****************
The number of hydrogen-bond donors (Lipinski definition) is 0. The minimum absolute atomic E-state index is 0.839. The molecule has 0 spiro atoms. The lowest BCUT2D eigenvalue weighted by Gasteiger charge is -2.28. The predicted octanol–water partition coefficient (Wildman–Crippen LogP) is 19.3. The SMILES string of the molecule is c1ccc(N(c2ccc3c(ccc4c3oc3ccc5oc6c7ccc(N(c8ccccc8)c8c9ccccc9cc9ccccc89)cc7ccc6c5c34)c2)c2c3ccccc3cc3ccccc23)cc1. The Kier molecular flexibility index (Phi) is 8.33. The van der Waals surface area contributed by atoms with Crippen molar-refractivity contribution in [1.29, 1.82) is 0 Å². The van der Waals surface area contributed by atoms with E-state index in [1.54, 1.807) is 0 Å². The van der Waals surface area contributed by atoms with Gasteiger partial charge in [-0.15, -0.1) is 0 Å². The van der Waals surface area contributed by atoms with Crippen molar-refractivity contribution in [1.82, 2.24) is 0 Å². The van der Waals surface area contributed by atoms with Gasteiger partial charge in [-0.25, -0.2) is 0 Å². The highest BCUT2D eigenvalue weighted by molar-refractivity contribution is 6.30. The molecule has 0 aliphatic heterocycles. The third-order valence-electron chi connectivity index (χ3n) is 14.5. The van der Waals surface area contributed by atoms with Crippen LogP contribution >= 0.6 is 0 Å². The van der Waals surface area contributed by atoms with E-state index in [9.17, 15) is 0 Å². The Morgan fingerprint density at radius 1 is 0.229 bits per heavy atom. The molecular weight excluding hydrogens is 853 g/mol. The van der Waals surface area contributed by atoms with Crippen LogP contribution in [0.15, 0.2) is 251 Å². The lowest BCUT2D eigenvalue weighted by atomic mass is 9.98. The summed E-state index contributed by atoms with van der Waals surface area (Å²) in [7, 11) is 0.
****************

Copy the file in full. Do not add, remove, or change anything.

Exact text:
The number of hydrogen-bond donors (Lipinski definition) is 0. The minimum absolute atomic E-state index is 0.839. The molecule has 0 spiro atoms. The lowest BCUT2D eigenvalue weighted by Gasteiger charge is -2.28. The predicted octanol–water partition coefficient (Wildman–Crippen LogP) is 19.3. The SMILES string of the molecule is c1ccc(N(c2ccc3c(ccc4c3oc3ccc5oc6c7ccc(N(c8ccccc8)c8c9ccccc9cc9ccccc89)cc7ccc6c5c34)c2)c2c3ccccc3cc3ccccc23)cc1. The Kier molecular flexibility index (Phi) is 8.33. The van der Waals surface area contributed by atoms with Crippen molar-refractivity contribution in [1.29, 1.82) is 0 Å². The van der Waals surface area contributed by atoms with E-state index in [1.54, 1.807) is 0 Å². The van der Waals surface area contributed by atoms with Gasteiger partial charge in [-0.15, -0.1) is 0 Å². The van der Waals surface area contributed by atoms with Crippen molar-refractivity contribution in [1.82, 2.24) is 0 Å². The van der Waals surface area contributed by atoms with Gasteiger partial charge in [-0.25, -0.2) is 0 Å². The highest BCUT2D eigenvalue weighted by molar-refractivity contribution is 6.30. The molecule has 0 aliphatic heterocycles. The third-order valence-electron chi connectivity index (χ3n) is 14.5. The van der Waals surface area contributed by atoms with Crippen LogP contribution >= 0.6 is 0 Å². The van der Waals surface area contributed by atoms with E-state index in [9.17, 15) is 0 Å². The Morgan fingerprint density at radius 1 is 0.229 bits per heavy atom. The molecular weight excluding hydrogens is 853 g/mol. The van der Waals surface area contributed by atoms with Crippen LogP contribution in [0.15, 0.2) is 251 Å². The lowest BCUT2D eigenvalue weighted by atomic mass is 9.98. The summed E-state index contributed by atoms with van der Waals surface area (Å²) in [7, 11) is 0.